Fiction anna madrigal

Published on February 1st, 2014


The Days of Anna Madrigal by Armistead Maupin

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Blurb: The Days of Anna Madrigal, the suspenseful, comic, and touching ninth novel in Armistead Maupin’s bestselling “Tales of the City” series, follows one of modern literature’s most unforgettable and enduring characters-Anna Madrigal, the legendary transgender landlady of 28 Barbary Lane-as she embarks on a road trip that will take her deep into her past. (Doubleday, January 2013)

Digested Read by John Crace, The Guardian

Isabel Berwick, The Financial Times

“A proper Maupin-esque swansong – flawed, moving, funny and obscene.”

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Patrick Gale, The Observer

“Even if the internet has robbed Maupin of his ability to scandalise, he has lost none of his ability to skewer contemporary fads while politely imparting morsels of arcane sexual knowhow. Once again there are deliciously unexpected pairings, reunions with characters we thought were simply walk-ons, worldly wisdom on everything from death to erotic etiquette, a slew of new words you hope you’ll find the social opportunity to reuse (shirtcockers, anyone?) and a plot to guarantee a late lights-out.”

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Laura Miller, The Guardian

“If you’ve never read Tales of the City or the seven novels that come between it and The Days of Anna Madrigal, this is not the place to start, and if you have even the slightest hankering for freedom or capacity for joy, do yourself a favour and go and find the first book right now … Much of the appeal of The Days of Anna Madrigal derives from catching up with familiar characters, so a goodly chunk of exposition has to be got out of the way before you start to notice how vividly Maupin writes, with the economy of a good journalist and the instincts of a poet.”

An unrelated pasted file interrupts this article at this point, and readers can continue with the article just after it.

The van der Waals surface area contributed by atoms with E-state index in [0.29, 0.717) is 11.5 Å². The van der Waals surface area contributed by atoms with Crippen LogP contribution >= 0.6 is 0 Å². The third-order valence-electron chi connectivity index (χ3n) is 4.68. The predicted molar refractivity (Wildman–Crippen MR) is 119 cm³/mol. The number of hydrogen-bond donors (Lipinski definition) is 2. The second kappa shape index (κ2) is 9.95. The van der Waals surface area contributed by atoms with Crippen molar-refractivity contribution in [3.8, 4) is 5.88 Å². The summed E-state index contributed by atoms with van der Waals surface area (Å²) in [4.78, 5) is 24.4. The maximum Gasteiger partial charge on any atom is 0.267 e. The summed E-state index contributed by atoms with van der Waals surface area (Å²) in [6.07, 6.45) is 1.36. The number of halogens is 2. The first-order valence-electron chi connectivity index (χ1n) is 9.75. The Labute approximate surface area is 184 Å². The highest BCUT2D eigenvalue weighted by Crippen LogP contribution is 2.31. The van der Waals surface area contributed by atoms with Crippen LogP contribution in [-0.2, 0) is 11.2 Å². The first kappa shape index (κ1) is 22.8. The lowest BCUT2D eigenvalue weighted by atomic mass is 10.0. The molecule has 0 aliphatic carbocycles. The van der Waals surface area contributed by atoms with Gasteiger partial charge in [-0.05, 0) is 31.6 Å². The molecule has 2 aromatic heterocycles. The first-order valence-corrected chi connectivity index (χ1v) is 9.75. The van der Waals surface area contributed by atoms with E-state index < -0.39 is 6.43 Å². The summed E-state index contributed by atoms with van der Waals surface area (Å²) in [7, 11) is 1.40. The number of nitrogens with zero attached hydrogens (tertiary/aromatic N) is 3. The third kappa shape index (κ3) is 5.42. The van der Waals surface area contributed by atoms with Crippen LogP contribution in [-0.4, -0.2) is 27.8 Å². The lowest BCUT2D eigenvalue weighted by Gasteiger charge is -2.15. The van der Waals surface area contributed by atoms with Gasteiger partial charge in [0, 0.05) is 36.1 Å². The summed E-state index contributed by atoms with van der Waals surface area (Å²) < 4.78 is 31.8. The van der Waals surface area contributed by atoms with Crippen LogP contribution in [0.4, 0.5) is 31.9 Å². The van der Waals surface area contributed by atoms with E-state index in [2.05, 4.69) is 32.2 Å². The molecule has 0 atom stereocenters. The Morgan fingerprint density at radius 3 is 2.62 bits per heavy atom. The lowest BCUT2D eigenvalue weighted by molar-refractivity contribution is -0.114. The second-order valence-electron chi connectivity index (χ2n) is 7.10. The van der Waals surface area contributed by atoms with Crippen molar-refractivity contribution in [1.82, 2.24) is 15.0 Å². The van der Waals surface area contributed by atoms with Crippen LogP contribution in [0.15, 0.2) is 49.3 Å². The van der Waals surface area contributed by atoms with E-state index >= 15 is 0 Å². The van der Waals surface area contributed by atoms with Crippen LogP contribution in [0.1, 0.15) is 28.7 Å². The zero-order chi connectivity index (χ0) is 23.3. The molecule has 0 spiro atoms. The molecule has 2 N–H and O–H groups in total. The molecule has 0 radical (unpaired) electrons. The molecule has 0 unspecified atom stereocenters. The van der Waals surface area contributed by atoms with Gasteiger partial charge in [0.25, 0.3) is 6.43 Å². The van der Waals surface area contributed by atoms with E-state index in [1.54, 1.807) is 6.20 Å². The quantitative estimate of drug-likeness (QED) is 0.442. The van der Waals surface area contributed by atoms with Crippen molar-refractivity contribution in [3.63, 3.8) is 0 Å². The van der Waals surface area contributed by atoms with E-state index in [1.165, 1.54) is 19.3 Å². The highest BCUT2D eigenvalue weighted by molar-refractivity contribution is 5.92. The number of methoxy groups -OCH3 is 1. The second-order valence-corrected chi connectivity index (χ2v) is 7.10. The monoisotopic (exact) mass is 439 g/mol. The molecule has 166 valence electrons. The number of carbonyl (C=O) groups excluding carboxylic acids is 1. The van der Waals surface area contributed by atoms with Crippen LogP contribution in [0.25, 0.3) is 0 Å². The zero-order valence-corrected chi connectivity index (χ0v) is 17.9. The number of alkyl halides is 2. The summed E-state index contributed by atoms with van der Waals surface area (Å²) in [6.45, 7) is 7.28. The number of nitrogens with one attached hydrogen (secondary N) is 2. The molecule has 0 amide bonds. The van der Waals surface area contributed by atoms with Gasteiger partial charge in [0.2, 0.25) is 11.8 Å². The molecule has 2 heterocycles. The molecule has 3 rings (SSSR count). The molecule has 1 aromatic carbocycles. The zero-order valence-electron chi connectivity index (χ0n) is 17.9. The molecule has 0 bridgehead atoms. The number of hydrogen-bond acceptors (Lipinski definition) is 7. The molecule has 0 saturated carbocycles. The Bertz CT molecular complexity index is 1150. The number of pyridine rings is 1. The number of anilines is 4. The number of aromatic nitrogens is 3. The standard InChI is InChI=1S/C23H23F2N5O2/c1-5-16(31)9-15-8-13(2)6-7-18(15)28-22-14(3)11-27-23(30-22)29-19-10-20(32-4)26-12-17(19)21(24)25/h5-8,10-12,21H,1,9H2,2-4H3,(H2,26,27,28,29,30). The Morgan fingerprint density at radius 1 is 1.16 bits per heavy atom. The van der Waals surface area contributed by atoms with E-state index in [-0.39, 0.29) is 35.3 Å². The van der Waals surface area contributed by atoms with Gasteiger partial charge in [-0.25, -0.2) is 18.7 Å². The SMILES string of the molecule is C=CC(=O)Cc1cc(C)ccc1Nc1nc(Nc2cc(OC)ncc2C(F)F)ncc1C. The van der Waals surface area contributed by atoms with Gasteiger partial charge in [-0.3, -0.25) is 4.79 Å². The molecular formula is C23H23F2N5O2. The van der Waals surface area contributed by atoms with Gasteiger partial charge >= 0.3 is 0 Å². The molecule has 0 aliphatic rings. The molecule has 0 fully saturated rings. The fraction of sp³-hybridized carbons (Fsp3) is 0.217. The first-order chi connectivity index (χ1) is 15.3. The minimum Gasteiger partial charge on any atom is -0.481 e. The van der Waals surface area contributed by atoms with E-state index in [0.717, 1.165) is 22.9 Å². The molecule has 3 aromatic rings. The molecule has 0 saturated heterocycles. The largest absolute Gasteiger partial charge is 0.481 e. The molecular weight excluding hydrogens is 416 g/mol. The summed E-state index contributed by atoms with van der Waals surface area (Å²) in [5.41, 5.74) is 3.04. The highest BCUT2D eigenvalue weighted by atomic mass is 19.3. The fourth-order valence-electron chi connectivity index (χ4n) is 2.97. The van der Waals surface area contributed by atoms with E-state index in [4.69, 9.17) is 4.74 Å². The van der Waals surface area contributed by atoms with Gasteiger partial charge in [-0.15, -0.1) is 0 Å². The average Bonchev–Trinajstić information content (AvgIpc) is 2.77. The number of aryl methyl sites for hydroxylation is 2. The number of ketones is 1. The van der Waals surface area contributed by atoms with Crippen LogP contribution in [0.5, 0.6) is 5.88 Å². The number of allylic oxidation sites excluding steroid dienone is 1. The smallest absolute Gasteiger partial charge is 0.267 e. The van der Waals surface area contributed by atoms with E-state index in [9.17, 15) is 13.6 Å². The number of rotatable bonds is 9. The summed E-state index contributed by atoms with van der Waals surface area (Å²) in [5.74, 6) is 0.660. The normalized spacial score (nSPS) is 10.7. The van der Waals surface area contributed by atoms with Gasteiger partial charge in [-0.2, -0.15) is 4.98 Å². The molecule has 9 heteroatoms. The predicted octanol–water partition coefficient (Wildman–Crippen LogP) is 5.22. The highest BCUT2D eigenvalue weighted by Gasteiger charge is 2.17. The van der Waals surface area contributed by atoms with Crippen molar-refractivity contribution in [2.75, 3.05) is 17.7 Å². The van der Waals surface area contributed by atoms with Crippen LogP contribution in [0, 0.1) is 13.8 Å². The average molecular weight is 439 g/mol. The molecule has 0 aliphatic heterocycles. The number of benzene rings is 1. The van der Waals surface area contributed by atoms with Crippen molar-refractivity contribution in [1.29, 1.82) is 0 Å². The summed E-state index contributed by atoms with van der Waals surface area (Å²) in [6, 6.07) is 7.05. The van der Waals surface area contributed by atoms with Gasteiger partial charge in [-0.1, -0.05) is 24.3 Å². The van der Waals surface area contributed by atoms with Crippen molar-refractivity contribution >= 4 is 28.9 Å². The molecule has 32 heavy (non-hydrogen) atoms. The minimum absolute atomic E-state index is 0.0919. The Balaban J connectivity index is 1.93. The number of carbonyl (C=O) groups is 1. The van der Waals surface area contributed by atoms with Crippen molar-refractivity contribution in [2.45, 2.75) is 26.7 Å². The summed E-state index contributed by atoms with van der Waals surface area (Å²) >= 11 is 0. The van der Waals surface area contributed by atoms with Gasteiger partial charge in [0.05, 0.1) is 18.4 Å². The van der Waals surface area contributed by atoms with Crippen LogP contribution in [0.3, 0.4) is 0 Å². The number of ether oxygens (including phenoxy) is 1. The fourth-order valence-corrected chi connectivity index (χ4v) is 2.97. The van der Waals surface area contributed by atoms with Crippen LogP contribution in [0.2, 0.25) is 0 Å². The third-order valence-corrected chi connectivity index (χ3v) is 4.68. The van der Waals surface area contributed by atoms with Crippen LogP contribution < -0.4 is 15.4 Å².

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Richard Canning, The Independent

“Jake and Ben play a full role too in The Days of Anna Madrigal, which proves just as taut and inventive in its plotting – and as radical in its pursuit of distinctively alternative values and ways of living to celebrate. Jake and Ben generously bridge the generational divide. For increasingly, where sexual and gender identity threatened to separate Maupin’s protagonists in the Seventies, differences imposed by age look most challenging today.”

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David L. Ulin, The L.A. Times

“I don’t want to give away the plot, which is both surprising and at the same time reassuring, as it needs to be. Let’s just say he writes with great compassion about growing older and what we do to help one another through.”

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Jessica Bruder, The New York Times

The Days of Anna Madrigal is a genial fable. Like the earlier Tales, it’s riddled with outlandish coincidences and best enjoyed under the willing suspension of disbelief. Told in Maupin’s roving style — call it third-person kaleidoscope — the narrative braids Anna’s story, childhood flashbacks and scenes of her adopted kin, many of whom are preparing to attend Burning Man.”

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Charles Isherwood, The New York Times

“Now that the culture has caught up with the books, Mr. Maupin’s frank exploration of the lives of Anna and her makeshift family — the surrogate sons Michael and Brian Hawkins and daughter Mary Ann Singleton, and the spouses and children they’ve sprouted — doesn’t have the radical bite beneath the chummy veneer. But for those who’ve followed these characters through the decades, the new book provides a necessary valedictory lap: a final toke, if you will, on a literary joint that has provided a light, sweet high for a long time.’

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Bill Sheehan, The Washington Post

“It’s a satisfying and appropriate ending both to Anna’s story and to the series as a whole. Seen at last in its entirety, Tales of the City remains an immensely readable accomplishment that wears its significance lightly. Like the volumes that preceded it, The Days of Anna Madrigal entertains, illuminates and — as always — leaves us wanting more.”

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Christina Patterson, The Sunday Times

“As full of coincidences as the early novels, but, sadly, lighter on laughs. It is also as full of contemporary references as a teen magazine. Maupin veers between the almost poetic and the overly banal. The narrator talks about “deal-breakers” and “getting with the programme” in the same tone as Shawna talks about a dress worn “as a nod to Lena Dunham”. This gives the whole thing a sense (which you could say matches the theme) of built-in obsolescence. It is a shame, because Maupin is an excellent storyteller, and there is something touching about the sweetness at his work’s core.”

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